We will create day long intensives (trainings) on seed, soils, and sustainable marketing which will be offered concurrently on the first day of the three day conference. Participants will have an option of just attending the intensive trainings as a single day event or registering for the intensive along with the following two-day conference.
    The seed intensive will provide practical field-based knowledge and current research on organic seed production practices. The intensive will target farmers with previous seed production experience who want to improve their skills, learn advanced techniques such as hybrid seed production, and gain knowledge of recent research on organic seed production and seed treatments. Topics will include advanced seed production; hybrid seed production; managing isolation and genetic contamination; organically approved tools for horticultural management in seed production; organic disease management and seed treatments; and seed maturation, harvesting, cleaning and handling information. Presenters will include experienced organic seed producers, organic seed specialists from the OSA staff, and experienced seed industry professionals.
    The soils intensive will focus on practical organic soil management tools for farmers and the research principles they are based on. Topics covered will include on-farm composting, understanding soil microbiology, cover cropping, understanding carbon sequestration and building soil organic matter. Specific tools that will be presented for estimating fertility contribution of cover crops, monitoring soil quality, and managing and assessing on-farm compost quality. A combination of researchers, farmers and independent soil specialists, including Nick Andrews of the OSU Small Farms Team will present and coordinate the intensive.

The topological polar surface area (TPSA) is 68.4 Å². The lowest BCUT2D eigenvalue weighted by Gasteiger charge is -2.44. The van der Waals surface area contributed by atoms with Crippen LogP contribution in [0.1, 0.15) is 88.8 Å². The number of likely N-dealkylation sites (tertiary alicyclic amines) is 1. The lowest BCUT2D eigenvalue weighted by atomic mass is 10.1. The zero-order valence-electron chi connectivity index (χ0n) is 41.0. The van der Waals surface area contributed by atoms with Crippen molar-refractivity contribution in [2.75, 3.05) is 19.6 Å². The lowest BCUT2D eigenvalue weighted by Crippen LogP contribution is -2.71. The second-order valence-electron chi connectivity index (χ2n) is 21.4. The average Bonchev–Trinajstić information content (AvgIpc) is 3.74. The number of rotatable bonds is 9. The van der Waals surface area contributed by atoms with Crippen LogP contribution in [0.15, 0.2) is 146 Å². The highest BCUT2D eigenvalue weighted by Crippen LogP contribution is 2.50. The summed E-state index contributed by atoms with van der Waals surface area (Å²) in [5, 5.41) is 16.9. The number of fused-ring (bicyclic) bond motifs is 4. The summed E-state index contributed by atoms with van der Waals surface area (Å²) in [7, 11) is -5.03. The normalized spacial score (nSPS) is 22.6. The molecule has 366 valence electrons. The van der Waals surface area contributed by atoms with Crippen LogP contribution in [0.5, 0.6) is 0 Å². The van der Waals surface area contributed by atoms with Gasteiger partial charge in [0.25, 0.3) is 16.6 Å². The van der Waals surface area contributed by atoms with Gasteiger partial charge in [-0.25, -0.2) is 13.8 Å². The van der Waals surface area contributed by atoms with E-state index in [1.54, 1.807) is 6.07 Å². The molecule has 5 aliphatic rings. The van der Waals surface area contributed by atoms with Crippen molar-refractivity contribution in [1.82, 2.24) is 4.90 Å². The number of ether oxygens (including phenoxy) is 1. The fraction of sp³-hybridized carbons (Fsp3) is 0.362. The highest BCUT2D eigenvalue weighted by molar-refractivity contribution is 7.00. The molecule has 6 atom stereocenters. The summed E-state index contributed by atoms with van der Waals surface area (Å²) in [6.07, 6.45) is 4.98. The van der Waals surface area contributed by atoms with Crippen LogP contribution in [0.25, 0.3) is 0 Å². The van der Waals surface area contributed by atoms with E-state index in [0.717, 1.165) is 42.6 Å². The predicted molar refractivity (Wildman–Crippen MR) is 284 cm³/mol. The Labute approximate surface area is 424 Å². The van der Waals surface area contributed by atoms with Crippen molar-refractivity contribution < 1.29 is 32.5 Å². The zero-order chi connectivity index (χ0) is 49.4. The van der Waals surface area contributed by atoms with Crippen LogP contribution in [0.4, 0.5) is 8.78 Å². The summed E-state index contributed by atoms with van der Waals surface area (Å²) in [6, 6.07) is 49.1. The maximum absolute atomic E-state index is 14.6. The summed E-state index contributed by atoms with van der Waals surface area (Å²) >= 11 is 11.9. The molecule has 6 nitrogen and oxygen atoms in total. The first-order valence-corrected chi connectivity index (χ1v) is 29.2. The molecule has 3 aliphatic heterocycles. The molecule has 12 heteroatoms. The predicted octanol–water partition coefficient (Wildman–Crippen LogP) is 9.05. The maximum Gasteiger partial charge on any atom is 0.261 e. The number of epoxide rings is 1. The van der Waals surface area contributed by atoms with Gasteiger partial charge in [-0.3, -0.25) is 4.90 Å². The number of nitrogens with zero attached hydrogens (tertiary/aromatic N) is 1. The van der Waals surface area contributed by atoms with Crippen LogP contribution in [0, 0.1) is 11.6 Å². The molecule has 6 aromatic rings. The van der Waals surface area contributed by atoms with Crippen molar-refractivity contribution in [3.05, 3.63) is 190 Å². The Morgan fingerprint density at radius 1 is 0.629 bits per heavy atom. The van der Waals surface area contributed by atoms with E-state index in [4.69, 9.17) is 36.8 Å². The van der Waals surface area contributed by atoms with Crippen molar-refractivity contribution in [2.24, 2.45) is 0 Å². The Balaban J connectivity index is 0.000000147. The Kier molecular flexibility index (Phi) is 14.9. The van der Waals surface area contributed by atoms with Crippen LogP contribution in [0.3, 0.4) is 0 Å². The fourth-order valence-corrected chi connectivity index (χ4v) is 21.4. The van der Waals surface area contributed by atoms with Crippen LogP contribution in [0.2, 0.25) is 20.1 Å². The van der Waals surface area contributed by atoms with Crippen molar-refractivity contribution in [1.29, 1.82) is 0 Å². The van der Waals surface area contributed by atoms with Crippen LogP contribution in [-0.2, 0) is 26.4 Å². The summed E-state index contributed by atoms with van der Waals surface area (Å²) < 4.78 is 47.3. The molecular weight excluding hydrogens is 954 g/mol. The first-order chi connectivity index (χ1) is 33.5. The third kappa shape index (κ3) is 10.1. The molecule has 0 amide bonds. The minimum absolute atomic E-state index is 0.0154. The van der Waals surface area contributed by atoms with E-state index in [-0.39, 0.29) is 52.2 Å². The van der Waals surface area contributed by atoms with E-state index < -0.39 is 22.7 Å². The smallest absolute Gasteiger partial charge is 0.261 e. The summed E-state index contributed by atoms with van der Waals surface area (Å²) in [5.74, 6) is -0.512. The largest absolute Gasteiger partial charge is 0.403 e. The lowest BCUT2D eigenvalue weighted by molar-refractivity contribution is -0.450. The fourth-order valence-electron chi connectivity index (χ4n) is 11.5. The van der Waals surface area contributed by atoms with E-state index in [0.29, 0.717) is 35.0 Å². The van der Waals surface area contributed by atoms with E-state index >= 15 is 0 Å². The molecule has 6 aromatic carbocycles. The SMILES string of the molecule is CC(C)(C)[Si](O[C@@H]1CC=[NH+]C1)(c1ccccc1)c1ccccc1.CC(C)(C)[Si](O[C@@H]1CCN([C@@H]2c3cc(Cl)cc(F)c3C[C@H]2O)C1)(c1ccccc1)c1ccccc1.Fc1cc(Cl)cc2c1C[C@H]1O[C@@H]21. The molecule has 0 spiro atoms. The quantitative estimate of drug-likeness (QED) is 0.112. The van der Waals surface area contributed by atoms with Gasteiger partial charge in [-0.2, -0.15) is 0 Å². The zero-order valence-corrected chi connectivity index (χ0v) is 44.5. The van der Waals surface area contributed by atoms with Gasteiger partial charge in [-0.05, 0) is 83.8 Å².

The sustainable business intensive will focus on defining “sustainability” as it relates to organic businesses and providing practical guidance to help businesses communicate about and improve their social, environmental and economic impacts from seed to plate. Topics to be covered include foundations of sustainability, addressing climate change, smart energy use, zero waste, farm labor and ethical trade programs, and communicating with stakeholders. This will be a follow-up from the well attended and highly acclaimed Sustainability Intensive held in 2009, helping businesses apply the concepts presented there and take concrete action to make a difference for people, planet and organic businesses. Speakers will include representatives from successful businesses from farm to retail that have instituted sustainability practices, representatives from non-governmental organizations, key researchers and industry experts.
    Online Tutorial:
    This project will create an online tutorial on organic seed production based on the information and materials from the seed intensive. The intensive will be filmed and video highlights of the speakers presentations will be inserted into the tutorial. Additional video clips, created prior to this project, of field activities including field roguing, seed harvesting, and seed cleaning, will be incorporated into both the intensive and the tutorial. The tutorial will not have long segments of lectures, but will utilize print, pictorial, video, and additional resources identified by OSA staff and intensive speakers. Jared Zyskowski of OSA will coordinate the creation of the tutorial, working with speakers and OSA staff to gather materials for content. He will attend the seed intensive, record detailed notes, and subsequently create the tutorial. He will use Moodle, a course development program, and work with the eOrganic technical staff to launch it through eOrganic and post it to
    Tutorial Trainings:
    Trainings on how to access and use the online tutorial will be held through eOrganic (as a webinar). Trainings will also be presented at NW agricultural conferences including the Organic Seed Growers Conference, Focus on Farming, and the OSU and WSU Small Farms Team Annual Retreats.

    Any opinions, findings, conclusions, or recommendations expressed in this publication are those of the author(s) and do not necessarily reflect the view of the U.S. Department of Agriculture or SARE.